The Multi-disciplinary Pain Medicine Fellowship
Up until about thirty years ago, chronic pain was a diagnosis without a specialist. Patients with disabling pain sought help from primary care physicians and specialists. Once the battery of diagnostic tests was exhausted, or after an exploratory surgical procedure, the pain persisted and the referral to another physician some-times was the only remaining action. Depression, suicide and drug addiction from doctor shopping were an all-to-common sequelae.
Within anesthesiology, a number of physicians with an interest in regional anesthesia and acute pain turned their attention to several serious chronic pain diagnoses. Limited success in a few cases led to other attempts and further investigation by these anesthesiologists demonstrated improvement in the lives of people disabled by headache, reflex sympathetic dystrophy, herpetic neuralgia, and back pain. New diagnostic tools (e.g. thermography) and procedures (differential block, stellate ganglion block) complemented the traditional treatment, and spurred interest in the development of others (celiac plexus block, neurolytic block, epidural steroids).
Three decades later, pain medicine—as a recognized entity and, in part, based on procedural reimbursement—receives a high level of interest by providers. When there were a limited number of providers, the question of credentials was moot. With an ever-increasing array of physicians declaring skill, the questions become: Who gets reimbursed and who gets hospital privileges for invasive procedures? One obvious answer is pain medicine fellowship training. But there is competition from specialties with overlapping expertise (neurology, neurosurgery) and exposure to the patients (psychiatry, addiction, physical medicine). Another increasing category is the physician who has attended a hands-on or cadaver workshop in order to begin to perform invasive pain procedures.
The outcome from the increase in providers is difficult to measure. Indirect measures include increasing litigation for adverse outcomes, and the steady increase in the cost of malpractice insurance for anesthesiologists who practice pain medicine for part or all of their practice. Two decades ago, the malpractice policy cost was substantially lower for pain procedures compared to operating room anesthesia. Now, the policy for the anesthesiologist who practices pain medicine is substantially more expensive, driven by the number and size of claims for adverse outcomes related to invasive pain procedures.
Even the fellowship criterion is complex, with the number of different specialties and organizations that provide various types of certification credential for pain medicine. Although anesthesiology is the oldest, neurology, psychiatry, physical medicine and neurosurgery have all sponsored “pain fellowship.” Based on a variety of experience and training, several organizations offer “certification.” There have been several attempts to create a de novo residency in Pain Medicine directly after medical school, creating a unique specialty without direct parentage by another specialty. So far, the American Board of Medical Specialties has rejected this pathway.
The Accreditation Council for Graduate Medical Education (ACGME) struggled with a simple idea—the creation of a single fellowship for pain medicine that represents all of the stakeholders. The idea is simple but the implementation has been a struggle of nearly a decade. Getting the parent organizations—through their Residency Review Committees—to come together to discuss the project was complex. Creating a clinical and didactic curriculum was a struggle, driven by the specialty-specific fellowship curriculum that already existed. After a long battle, the ACGME took a stand, and dictated that as of July 1, 2008 there could only be one accredited pain fellowship per site, and that it must be multidisciplinary.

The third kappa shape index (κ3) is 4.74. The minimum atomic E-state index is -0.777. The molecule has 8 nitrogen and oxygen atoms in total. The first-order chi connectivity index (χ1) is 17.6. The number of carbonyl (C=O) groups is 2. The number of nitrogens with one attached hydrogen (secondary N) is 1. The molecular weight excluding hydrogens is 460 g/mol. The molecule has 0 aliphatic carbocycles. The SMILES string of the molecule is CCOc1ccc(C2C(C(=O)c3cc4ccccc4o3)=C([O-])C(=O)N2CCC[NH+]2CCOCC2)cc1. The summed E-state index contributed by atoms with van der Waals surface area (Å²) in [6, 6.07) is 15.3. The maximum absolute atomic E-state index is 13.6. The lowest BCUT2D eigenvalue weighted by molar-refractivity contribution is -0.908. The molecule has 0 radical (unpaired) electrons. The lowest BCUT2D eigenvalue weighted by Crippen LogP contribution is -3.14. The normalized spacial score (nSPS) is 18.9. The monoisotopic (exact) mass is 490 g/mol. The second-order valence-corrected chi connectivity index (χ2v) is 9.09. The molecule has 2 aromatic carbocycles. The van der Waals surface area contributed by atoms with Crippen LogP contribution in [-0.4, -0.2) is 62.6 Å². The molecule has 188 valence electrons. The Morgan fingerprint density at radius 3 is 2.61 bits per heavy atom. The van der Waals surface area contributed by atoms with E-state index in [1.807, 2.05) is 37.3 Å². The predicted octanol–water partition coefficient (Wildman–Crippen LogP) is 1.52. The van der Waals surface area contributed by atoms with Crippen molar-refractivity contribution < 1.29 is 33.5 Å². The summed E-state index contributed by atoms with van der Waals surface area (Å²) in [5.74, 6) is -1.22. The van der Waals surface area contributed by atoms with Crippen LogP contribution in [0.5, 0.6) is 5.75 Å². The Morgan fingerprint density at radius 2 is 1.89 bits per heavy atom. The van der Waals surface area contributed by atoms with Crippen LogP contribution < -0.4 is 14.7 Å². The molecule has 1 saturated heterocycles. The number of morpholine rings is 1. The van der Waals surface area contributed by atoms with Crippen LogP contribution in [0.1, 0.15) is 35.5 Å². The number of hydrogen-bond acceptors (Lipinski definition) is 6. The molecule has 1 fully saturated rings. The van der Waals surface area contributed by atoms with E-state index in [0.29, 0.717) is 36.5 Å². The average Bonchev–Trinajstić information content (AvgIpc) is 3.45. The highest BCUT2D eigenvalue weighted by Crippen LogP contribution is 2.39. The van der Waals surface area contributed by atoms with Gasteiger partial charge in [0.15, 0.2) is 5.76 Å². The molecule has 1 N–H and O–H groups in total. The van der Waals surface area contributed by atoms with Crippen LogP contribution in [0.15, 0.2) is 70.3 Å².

The template requires that one discipline be the primary sponsor, but at least three of the four disciplines (anesthesiology, neurology, physical medicine, and psychiatry) must be members of the faculty, with the Education Committee overseeing the fellowship. The fellowship must accept applications from all four disciplines and have a means to ensure fair access to fellowship positions for each specialty. The curriculum must include elements of pain medicine from each specialty and defined case numbers that must be achieved. The result is a truly multidisciplinary fellowship.
In the early phase of implementation, there is already discussion of the length. With more required rotations, there is less time within each specialty. Some would argue that there is two years of curriculum crammed into a one year fellowship. There is already movement toward adding additional time (anywhere from 12 months to18-24 months) to allow additional training in interventional pain management, palliative medicine, EMG and others.
What does the future hold? The next generation of fellowship-trained pain medicine physicians will have a multi-disciplinary background and will be less likely to focus on single procedures or diagnoses. As the parent specialties collaborate within the ACGME-accredited fellowship, they may also break down some of the barriers that keep pain patients isolated within the limits of one specialty. The multidisciplinary pain clinic may become the rule, rather than the exception. It may also be that pain specialists may become concentrated more within tertiary and academic centers where the relevance of these boundaries is less. Ultimately, the future may be driven by reimbursement. If pain credentials become required to achieve full reimbursement for pain procedures, the incentive for physicians to perform a small number of well-reimbursed procedures may disappear. Time will tell!